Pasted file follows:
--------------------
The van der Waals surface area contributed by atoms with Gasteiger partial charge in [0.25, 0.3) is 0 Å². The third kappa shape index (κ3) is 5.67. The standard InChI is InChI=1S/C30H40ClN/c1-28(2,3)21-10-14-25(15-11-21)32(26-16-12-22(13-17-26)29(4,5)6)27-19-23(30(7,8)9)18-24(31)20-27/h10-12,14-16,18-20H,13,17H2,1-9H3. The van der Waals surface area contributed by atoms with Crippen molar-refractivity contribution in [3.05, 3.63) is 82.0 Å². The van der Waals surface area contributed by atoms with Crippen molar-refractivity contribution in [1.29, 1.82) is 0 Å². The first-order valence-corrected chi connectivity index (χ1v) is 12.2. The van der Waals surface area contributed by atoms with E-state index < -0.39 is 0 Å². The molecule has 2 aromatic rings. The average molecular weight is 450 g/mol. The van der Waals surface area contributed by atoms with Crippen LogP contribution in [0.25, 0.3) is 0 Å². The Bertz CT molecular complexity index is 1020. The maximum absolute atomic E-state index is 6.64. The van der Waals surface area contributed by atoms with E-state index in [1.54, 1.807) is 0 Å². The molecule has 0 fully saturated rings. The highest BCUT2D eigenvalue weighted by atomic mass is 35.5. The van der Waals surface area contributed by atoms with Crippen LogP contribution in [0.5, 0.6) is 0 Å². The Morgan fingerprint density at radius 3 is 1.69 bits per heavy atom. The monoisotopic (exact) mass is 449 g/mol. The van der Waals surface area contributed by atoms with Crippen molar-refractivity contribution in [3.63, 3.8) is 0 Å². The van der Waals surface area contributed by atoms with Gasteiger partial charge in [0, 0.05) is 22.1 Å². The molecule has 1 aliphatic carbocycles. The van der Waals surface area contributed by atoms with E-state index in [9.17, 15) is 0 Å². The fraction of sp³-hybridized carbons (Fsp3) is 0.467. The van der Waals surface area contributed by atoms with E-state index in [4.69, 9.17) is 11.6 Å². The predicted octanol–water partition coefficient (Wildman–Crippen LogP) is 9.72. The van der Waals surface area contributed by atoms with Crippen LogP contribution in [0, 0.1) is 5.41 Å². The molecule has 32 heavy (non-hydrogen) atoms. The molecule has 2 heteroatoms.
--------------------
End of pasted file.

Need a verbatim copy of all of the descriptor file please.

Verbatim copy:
The van der Waals surface area contributed by atoms with Gasteiger partial charge in [0.25, 0.3) is 0 Å². The third kappa shape index (κ3) is 5.67. The standard InChI is InChI=1S/C30H40ClN/c1-28(2,3)21-10-14-25(15-11-21)32(26-16-12-22(13-17-26)29(4,5)6)27-19-23(30(7,8)9)18-24(31)20-27/h10-12,14-16,18-20H,13,17H2,1-9H3. The van der Waals surface area contributed by atoms with Crippen molar-refractivity contribution in [3.05, 3.63) is 82.0 Å². The van der Waals surface area contributed by atoms with Crippen molar-refractivity contribution in [1.29, 1.82) is 0 Å². The first-order valence-corrected chi connectivity index (χ1v) is 12.2. The van der Waals surface area contributed by atoms with E-state index < -0.39 is 0 Å². The molecule has 2 aromatic rings. The average molecular weight is 450 g/mol. The van der Waals surface area contributed by atoms with Crippen LogP contribution in [0.25, 0.3) is 0 Å². The Bertz CT molecular complexity index is 1020. The maximum absolute atomic E-state index is 6.64. The van der Waals surface area contributed by atoms with E-state index in [1.54, 1.807) is 0 Å². The molecule has 0 fully saturated rings. The highest BCUT2D eigenvalue weighted by atomic mass is 35.5. The van der Waals surface area contributed by atoms with Crippen LogP contribution in [0.5, 0.6) is 0 Å². The Morgan fingerprint density at radius 3 is 1.69 bits per heavy atom. The monoisotopic (exact) mass is 449 g/mol. The van der Waals surface area contributed by atoms with Crippen molar-refractivity contribution in [3.63, 3.8) is 0 Å². The van der Waals surface area contributed by atoms with Gasteiger partial charge in [0, 0.05) is 22.1 Å². The molecule has 1 aliphatic carbocycles. The van der Waals surface area contributed by atoms with E-state index in [9.17, 15) is 0 Å². The fraction of sp³-hybridized carbons (Fsp3) is 0.467. The van der Waals surface area contributed by atoms with E-state index in [4.69, 9.17) is 11.6 Å². The predicted octanol–water partition coefficient (Wildman–Crippen LogP) is 9.72. The van der Waals surface area contributed by atoms with Crippen LogP contribution in [0, 0.1) is 5.41 Å². The molecule has 32 heavy (non-hydrogen) atoms. The molecule has 2 heteroatoms.